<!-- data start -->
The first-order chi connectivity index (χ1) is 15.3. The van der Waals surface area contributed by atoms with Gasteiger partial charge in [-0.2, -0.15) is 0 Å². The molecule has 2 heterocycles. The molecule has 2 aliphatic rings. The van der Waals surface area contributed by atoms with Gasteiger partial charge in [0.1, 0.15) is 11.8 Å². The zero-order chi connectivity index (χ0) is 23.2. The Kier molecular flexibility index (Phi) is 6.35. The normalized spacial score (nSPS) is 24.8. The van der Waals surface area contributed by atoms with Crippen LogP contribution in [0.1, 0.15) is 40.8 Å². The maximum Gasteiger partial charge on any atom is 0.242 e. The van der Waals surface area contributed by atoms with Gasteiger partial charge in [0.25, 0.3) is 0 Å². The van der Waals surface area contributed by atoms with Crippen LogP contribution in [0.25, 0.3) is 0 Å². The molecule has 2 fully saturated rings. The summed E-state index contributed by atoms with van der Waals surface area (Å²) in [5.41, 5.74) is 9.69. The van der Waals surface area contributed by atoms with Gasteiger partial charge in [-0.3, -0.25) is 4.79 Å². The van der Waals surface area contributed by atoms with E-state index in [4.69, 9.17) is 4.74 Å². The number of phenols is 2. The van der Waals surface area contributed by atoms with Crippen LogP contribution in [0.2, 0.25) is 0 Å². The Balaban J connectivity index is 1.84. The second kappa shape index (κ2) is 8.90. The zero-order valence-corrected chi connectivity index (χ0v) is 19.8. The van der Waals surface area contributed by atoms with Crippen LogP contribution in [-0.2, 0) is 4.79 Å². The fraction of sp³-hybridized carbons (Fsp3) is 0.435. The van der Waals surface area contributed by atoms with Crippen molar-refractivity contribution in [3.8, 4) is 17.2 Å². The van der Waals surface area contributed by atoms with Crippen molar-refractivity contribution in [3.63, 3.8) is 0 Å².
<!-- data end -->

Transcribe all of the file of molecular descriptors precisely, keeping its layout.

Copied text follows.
The first-order chi connectivity index (χ1) is 15.3. The van der Waals surface area contributed by atoms with Gasteiger partial charge in [-0.2, -0.15) is 0 Å². The molecule has 2 heterocycles. The molecule has 2 aliphatic rings. The van der Waals surface area contributed by atoms with Gasteiger partial charge in [0.1, 0.15) is 11.8 Å². The zero-order chi connectivity index (χ0) is 23.2. The Kier molecular flexibility index (Phi) is 6.35. The normalized spacial score (nSPS) is 24.8. The van der Waals surface area contributed by atoms with Crippen LogP contribution in [0.1, 0.15) is 40.8 Å². The maximum Gasteiger partial charge on any atom is 0.242 e. The van der Waals surface area contributed by atoms with Gasteiger partial charge in [0.25, 0.3) is 0 Å². The van der Waals surface area contributed by atoms with Crippen LogP contribution in [0.25, 0.3) is 0 Å². The molecule has 2 fully saturated rings. The summed E-state index contributed by atoms with van der Waals surface area (Å²) in [5.41, 5.74) is 9.69. The van der Waals surface area contributed by atoms with Gasteiger partial charge in [-0.3, -0.25) is 4.79 Å². The van der Waals surface area contributed by atoms with E-state index in [4.69, 9.17) is 4.74 Å². The number of phenols is 2. The van der Waals surface area contributed by atoms with Crippen LogP contribution in [0.2, 0.25) is 0 Å². The Balaban J connectivity index is 1.84. The second kappa shape index (κ2) is 8.90. The zero-order valence-corrected chi connectivity index (χ0v) is 19.8. The van der Waals surface area contributed by atoms with Crippen LogP contribution in [-0.2, 0) is 4.79 Å². The fraction of sp³-hybridized carbons (Fsp3) is 0.435. The van der Waals surface area contributed by atoms with Crippen molar-refractivity contribution in [3.8, 4) is 17.2 Å². The van der Waals surface area contributed by atoms with Crippen molar-refractivity contribution in [3.63, 3.8) is 0 Å².